Gov’t gets high score on fight against crime, but low on poverty
While the Duterte administration got a high approval scores in fighting criminality, it got low ratings on economic issues deemed urgent by Filipinos, a recent Pulse Asia survey showed.
Only five out of 10 Filipinos approved of the Duterte administration’s performance in reducing poverty, while 45 percent of respondents expressed approval on its efforts to control inflation.
Mr. Duterte, who has waged war on crime since he took office in July last year, got the highest approval score in fighting criminality (79 percent).
Pulse Asia noted that there were no significant movements in the administration’s performance ratings between December 2016 and March 2017, except for the decline in the approval rating for its efforts to defend territorial integrity which was down by 8 percentage points to 57 percent (from 65 percent).
On Mar. 13, President Duterte said in a press conference that he could understand that China was claiming Benham Rise and added that he did not want to “fight about ownership or sovereignty at this time because things are going great for my country.”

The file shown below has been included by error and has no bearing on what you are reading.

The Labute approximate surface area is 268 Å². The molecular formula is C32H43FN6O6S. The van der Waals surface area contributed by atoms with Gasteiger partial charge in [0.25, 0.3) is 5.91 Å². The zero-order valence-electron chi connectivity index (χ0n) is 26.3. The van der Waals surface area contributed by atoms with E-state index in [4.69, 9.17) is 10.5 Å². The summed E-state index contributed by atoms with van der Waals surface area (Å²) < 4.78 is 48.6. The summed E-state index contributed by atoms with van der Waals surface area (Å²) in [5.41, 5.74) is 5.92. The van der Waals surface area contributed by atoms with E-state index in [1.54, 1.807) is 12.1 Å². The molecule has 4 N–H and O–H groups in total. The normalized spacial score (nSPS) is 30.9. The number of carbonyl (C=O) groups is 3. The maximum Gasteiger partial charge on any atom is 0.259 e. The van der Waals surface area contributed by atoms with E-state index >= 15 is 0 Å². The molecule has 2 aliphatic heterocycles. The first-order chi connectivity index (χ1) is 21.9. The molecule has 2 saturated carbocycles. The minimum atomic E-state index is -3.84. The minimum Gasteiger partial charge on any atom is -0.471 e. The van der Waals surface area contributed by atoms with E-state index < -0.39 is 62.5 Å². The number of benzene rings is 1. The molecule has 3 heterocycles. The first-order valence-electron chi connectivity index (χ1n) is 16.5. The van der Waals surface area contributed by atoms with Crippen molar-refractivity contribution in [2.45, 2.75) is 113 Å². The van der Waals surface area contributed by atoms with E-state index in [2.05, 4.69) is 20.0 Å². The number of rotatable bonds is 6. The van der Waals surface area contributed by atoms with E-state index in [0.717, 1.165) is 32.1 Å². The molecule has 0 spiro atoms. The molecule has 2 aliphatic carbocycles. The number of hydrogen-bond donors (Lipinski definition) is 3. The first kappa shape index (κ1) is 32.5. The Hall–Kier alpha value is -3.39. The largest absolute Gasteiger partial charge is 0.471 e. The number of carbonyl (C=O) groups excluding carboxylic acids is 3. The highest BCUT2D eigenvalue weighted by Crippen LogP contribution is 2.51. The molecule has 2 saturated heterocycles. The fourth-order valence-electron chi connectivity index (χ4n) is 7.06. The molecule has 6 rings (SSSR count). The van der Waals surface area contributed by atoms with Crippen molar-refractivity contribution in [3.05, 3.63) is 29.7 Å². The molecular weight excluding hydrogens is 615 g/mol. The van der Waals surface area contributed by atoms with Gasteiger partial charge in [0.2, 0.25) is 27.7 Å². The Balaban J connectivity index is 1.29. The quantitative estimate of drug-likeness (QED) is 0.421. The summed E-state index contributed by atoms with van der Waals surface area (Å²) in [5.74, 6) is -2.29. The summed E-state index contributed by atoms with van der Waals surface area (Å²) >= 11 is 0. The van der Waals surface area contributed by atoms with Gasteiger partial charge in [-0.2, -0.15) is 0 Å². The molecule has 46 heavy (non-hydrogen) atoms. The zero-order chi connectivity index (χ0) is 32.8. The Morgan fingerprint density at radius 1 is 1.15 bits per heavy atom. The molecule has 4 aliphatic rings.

Other national issues that the government got a majority approval rating were response to calamity (77 percent), protecting the welfare of overseas Filipino workers (71 percent), fighting graft and corruption (70 percent), increasing peace in the country (69 percent), stopping environmental degradation (68 percent), enforcing the law (68 percent), creating more jobs (58 percent) and increasing the pay of workers (55 percent.)
But issues related to economy—increasing workers’ pay, inflation and job creation—were considered by Filipinos to be their most urgent national concern in March, the same survey said.
The survey, conducted from Mar. 15 to 20, asked 1,200 Filipinos aged 18 and above using face-to-face interviews to choose three urgent concerns from the list provided. They were also allowed to add other concerns not on the list.
Increasing the pay of workers remained the most urgent national concern by 43 percent of respondents, down by 2 percentage points from December 2016.
The next two economic concerns deemed most urgent had the highest percentage increases were controlling inflation, up by 7 percentage points to 41 percent (from 34 percent), and creating more jobs, up by 8 percentage points to 39 percent (from 31 percent).—INQUIRER RESEARCH
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